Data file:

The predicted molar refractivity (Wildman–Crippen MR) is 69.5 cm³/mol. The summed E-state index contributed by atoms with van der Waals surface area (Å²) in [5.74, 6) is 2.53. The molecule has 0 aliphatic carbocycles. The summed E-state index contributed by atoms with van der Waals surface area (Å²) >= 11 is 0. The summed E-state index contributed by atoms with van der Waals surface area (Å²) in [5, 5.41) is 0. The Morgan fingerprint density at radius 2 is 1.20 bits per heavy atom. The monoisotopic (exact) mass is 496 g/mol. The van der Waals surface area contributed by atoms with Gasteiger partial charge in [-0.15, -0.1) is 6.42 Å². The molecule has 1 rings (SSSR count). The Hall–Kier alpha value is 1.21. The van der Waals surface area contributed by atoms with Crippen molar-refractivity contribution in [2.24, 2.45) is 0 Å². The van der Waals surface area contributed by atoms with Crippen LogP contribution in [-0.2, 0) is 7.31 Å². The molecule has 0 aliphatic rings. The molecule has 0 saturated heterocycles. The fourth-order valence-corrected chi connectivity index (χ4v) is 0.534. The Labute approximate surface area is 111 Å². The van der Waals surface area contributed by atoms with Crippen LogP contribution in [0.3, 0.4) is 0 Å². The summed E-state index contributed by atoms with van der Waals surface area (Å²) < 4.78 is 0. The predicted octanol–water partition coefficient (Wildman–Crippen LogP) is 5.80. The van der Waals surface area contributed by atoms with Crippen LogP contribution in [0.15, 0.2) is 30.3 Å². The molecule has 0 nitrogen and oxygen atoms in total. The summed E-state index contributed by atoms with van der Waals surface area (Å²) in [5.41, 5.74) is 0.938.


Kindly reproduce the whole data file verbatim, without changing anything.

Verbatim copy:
The predicted molar refractivity (Wildman–Crippen MR) is 69.5 cm³/mol. The summed E-state index contributed by atoms with van der Waals surface area (Å²) in [5.74, 6) is 2.53. The molecule has 0 aliphatic carbocycles. The summed E-state index contributed by atoms with van der Waals surface area (Å²) >= 11 is 0. The summed E-state index contributed by atoms with van der Waals surface area (Å²) in [5, 5.41) is 0. The Morgan fingerprint density at radius 2 is 1.20 bits per heavy atom. The monoisotopic (exact) mass is 496 g/mol. The van der Waals surface area contributed by atoms with Gasteiger partial charge in [-0.15, -0.1) is 6.42 Å². The molecule has 1 rings (SSSR count). The Hall–Kier alpha value is 1.21. The van der Waals surface area contributed by atoms with Crippen molar-refractivity contribution in [2.24, 2.45) is 0 Å². The van der Waals surface area contributed by atoms with Crippen LogP contribution in [-0.2, 0) is 7.31 Å². The molecule has 0 aliphatic rings. The molecule has 0 saturated heterocycles. The fourth-order valence-corrected chi connectivity index (χ4v) is 0.534. The Labute approximate surface area is 111 Å². The van der Waals surface area contributed by atoms with Crippen LogP contribution in [0.3, 0.4) is 0 Å². The summed E-state index contributed by atoms with van der Waals surface area (Å²) < 4.78 is 0. The predicted octanol–water partition coefficient (Wildman–Crippen LogP) is 5.80. The van der Waals surface area contributed by atoms with Crippen LogP contribution in [0.15, 0.2) is 30.3 Å². The molecule has 0 nitrogen and oxygen atoms in total. The summed E-state index contributed by atoms with van der Waals surface area (Å²) in [5.41, 5.74) is 0.938.